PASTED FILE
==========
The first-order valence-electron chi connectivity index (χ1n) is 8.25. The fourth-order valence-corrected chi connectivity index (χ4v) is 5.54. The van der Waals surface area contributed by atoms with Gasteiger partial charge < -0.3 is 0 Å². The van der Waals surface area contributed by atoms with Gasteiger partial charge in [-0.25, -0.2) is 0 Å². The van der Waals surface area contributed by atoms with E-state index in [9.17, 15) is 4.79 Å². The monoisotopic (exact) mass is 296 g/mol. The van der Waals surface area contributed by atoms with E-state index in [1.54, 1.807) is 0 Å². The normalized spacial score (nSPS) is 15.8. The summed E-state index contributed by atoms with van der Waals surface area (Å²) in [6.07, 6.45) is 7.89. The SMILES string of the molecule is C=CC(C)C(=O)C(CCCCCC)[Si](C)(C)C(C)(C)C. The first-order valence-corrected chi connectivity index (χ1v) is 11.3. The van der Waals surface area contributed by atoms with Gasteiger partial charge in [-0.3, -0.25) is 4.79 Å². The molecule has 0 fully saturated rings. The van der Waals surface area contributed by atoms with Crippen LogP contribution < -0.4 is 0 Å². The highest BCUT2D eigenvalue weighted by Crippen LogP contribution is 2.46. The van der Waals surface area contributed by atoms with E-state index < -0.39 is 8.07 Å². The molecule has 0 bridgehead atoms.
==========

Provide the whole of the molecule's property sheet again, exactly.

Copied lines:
The first-order valence-electron chi connectivity index (χ1n) is 8.25. The fourth-order valence-corrected chi connectivity index (χ4v) is 5.54. The van der Waals surface area contributed by atoms with Gasteiger partial charge < -0.3 is 0 Å². The van der Waals surface area contributed by atoms with Gasteiger partial charge in [-0.25, -0.2) is 0 Å². The van der Waals surface area contributed by atoms with E-state index in [9.17, 15) is 4.79 Å². The monoisotopic (exact) mass is 296 g/mol. The van der Waals surface area contributed by atoms with E-state index in [1.54, 1.807) is 0 Å². The normalized spacial score (nSPS) is 15.8. The summed E-state index contributed by atoms with van der Waals surface area (Å²) in [6.07, 6.45) is 7.89. The SMILES string of the molecule is C=CC(C)C(=O)C(CCCCCC)[Si](C)(C)C(C)(C)C. The first-order valence-corrected chi connectivity index (χ1v) is 11.3. The van der Waals surface area contributed by atoms with Gasteiger partial charge in [-0.3, -0.25) is 4.79 Å². The molecule has 0 fully saturated rings. The van der Waals surface area contributed by atoms with Crippen LogP contribution < -0.4 is 0 Å². The highest BCUT2D eigenvalue weighted by Crippen LogP contribution is 2.46. The van der Waals surface area contributed by atoms with E-state index < -0.39 is 8.07 Å². The molecule has 0 bridgehead atoms.